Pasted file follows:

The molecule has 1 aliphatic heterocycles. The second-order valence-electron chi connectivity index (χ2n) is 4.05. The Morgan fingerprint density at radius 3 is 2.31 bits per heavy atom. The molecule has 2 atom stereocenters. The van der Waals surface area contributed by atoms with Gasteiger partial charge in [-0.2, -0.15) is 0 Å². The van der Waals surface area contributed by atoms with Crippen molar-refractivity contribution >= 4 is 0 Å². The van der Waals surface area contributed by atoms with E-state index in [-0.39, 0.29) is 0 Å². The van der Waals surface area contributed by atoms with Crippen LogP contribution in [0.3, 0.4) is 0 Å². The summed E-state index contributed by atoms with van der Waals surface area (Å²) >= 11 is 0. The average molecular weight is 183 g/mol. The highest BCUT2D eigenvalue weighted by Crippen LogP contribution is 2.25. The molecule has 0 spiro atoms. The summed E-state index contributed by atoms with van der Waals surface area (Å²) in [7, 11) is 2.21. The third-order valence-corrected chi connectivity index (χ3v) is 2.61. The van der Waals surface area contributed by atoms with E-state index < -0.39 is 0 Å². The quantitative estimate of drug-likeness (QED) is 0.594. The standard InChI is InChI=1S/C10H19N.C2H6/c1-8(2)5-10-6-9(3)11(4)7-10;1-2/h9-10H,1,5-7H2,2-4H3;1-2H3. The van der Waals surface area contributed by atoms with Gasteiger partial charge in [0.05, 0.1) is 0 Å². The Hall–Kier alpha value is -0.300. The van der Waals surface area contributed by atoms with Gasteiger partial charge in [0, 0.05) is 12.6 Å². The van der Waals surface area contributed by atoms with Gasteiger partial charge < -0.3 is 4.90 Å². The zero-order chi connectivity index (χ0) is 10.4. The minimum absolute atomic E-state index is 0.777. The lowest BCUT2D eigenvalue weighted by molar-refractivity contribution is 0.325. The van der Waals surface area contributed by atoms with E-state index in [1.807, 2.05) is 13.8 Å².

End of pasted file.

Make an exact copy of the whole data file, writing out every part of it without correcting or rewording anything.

The molecule has 1 aliphatic heterocycles. The second-order valence-electron chi connectivity index (χ2n) is 4.05. The Morgan fingerprint density at radius 3 is 2.31 bits per heavy atom. The molecule has 2 atom stereocenters. The van der Waals surface area contributed by atoms with Gasteiger partial charge in [-0.2, -0.15) is 0 Å². The van der Waals surface area contributed by atoms with Crippen molar-refractivity contribution >= 4 is 0 Å². The van der Waals surface area contributed by atoms with E-state index in [-0.39, 0.29) is 0 Å². The van der Waals surface area contributed by atoms with Crippen LogP contribution in [0.3, 0.4) is 0 Å². The summed E-state index contributed by atoms with van der Waals surface area (Å²) >= 11 is 0. The average molecular weight is 183 g/mol. The highest BCUT2D eigenvalue weighted by Crippen LogP contribution is 2.25. The molecule has 0 spiro atoms. The summed E-state index contributed by atoms with van der Waals surface area (Å²) in [7, 11) is 2.21. The third-order valence-corrected chi connectivity index (χ3v) is 2.61. The van der Waals surface area contributed by atoms with E-state index < -0.39 is 0 Å². The quantitative estimate of drug-likeness (QED) is 0.594. The standard InChI is InChI=1S/C10H19N.C2H6/c1-8(2)5-10-6-9(3)11(4)7-10;1-2/h9-10H,1,5-7H2,2-4H3;1-2H3. The van der Waals surface area contributed by atoms with Gasteiger partial charge in [0.05, 0.1) is 0 Å². The Hall–Kier alpha value is -0.300. The van der Waals surface area contributed by atoms with Gasteiger partial charge in [0, 0.05) is 12.6 Å². The van der Waals surface area contributed by atoms with Gasteiger partial charge < -0.3 is 4.90 Å². The zero-order chi connectivity index (χ0) is 10.4. The minimum absolute atomic E-state index is 0.777. The lowest BCUT2D eigenvalue weighted by molar-refractivity contribution is 0.325. The van der Waals surface area contributed by atoms with E-state index in [1.807, 2.05) is 13.8 Å².